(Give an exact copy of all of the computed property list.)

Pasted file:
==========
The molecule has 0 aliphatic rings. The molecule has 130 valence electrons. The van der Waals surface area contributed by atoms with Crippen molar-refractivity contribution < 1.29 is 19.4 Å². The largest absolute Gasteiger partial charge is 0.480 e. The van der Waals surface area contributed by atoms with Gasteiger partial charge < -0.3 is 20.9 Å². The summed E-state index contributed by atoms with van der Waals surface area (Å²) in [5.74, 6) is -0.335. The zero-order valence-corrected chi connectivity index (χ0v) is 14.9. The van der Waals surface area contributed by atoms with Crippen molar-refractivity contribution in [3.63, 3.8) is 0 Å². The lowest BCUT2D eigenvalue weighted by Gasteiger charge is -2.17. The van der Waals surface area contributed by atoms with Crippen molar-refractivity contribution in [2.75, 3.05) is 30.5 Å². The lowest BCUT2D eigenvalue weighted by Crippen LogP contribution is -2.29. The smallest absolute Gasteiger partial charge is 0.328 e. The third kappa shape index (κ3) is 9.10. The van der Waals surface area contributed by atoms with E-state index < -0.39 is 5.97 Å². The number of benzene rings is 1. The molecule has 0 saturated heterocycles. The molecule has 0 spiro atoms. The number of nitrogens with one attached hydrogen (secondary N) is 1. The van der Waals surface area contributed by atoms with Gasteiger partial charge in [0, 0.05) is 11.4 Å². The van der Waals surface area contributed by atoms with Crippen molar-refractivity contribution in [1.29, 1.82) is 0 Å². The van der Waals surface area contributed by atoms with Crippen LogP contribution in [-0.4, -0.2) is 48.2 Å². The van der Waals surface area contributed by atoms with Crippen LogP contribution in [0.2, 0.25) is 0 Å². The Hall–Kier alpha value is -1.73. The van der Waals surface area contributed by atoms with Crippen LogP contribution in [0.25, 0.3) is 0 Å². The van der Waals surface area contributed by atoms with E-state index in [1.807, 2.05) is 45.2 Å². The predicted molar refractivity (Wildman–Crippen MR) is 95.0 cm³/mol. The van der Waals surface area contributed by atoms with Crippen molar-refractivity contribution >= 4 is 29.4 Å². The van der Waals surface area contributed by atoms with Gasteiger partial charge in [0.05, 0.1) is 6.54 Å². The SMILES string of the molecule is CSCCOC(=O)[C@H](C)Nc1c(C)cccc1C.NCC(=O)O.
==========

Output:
The molecule has 0 aliphatic rings. The molecule has 130 valence electrons. The van der Waals surface area contributed by atoms with Crippen molar-refractivity contribution < 1.29 is 19.4 Å². The largest absolute Gasteiger partial charge is 0.480 e. The van der Waals surface area contributed by atoms with Gasteiger partial charge < -0.3 is 20.9 Å². The summed E-state index contributed by atoms with van der Waals surface area (Å²) in [5.74, 6) is -0.335. The zero-order valence-corrected chi connectivity index (χ0v) is 14.9. The van der Waals surface area contributed by atoms with Crippen molar-refractivity contribution in [3.63, 3.8) is 0 Å². The lowest BCUT2D eigenvalue weighted by Gasteiger charge is -2.17. The van der Waals surface area contributed by atoms with Crippen molar-refractivity contribution in [2.75, 3.05) is 30.5 Å². The lowest BCUT2D eigenvalue weighted by Crippen LogP contribution is -2.29. The smallest absolute Gasteiger partial charge is 0.328 e. The third kappa shape index (κ3) is 9.10. The van der Waals surface area contributed by atoms with E-state index < -0.39 is 5.97 Å². The number of benzene rings is 1. The molecule has 0 saturated heterocycles. The molecule has 0 spiro atoms. The number of nitrogens with one attached hydrogen (secondary N) is 1. The van der Waals surface area contributed by atoms with Gasteiger partial charge in [0, 0.05) is 11.4 Å². The van der Waals surface area contributed by atoms with Crippen molar-refractivity contribution in [1.29, 1.82) is 0 Å². The van der Waals surface area contributed by atoms with Crippen LogP contribution in [-0.4, -0.2) is 48.2 Å². The van der Waals surface area contributed by atoms with Crippen LogP contribution in [0.2, 0.25) is 0 Å². The Hall–Kier alpha value is -1.73. The van der Waals surface area contributed by atoms with Crippen LogP contribution in [0.25, 0.3) is 0 Å². The van der Waals surface area contributed by atoms with E-state index in [1.807, 2.05) is 45.2 Å². The predicted molar refractivity (Wildman–Crippen MR) is 95.0 cm³/mol. The van der Waals surface area contributed by atoms with Crippen molar-refractivity contribution >= 4 is 29.4 Å². The van der Waals surface area contributed by atoms with Gasteiger partial charge in [0.05, 0.1) is 6.54 Å². The SMILES string of the molecule is CSCCOC(=O)[C@H](C)Nc1c(C)cccc1C.NCC(=O)O.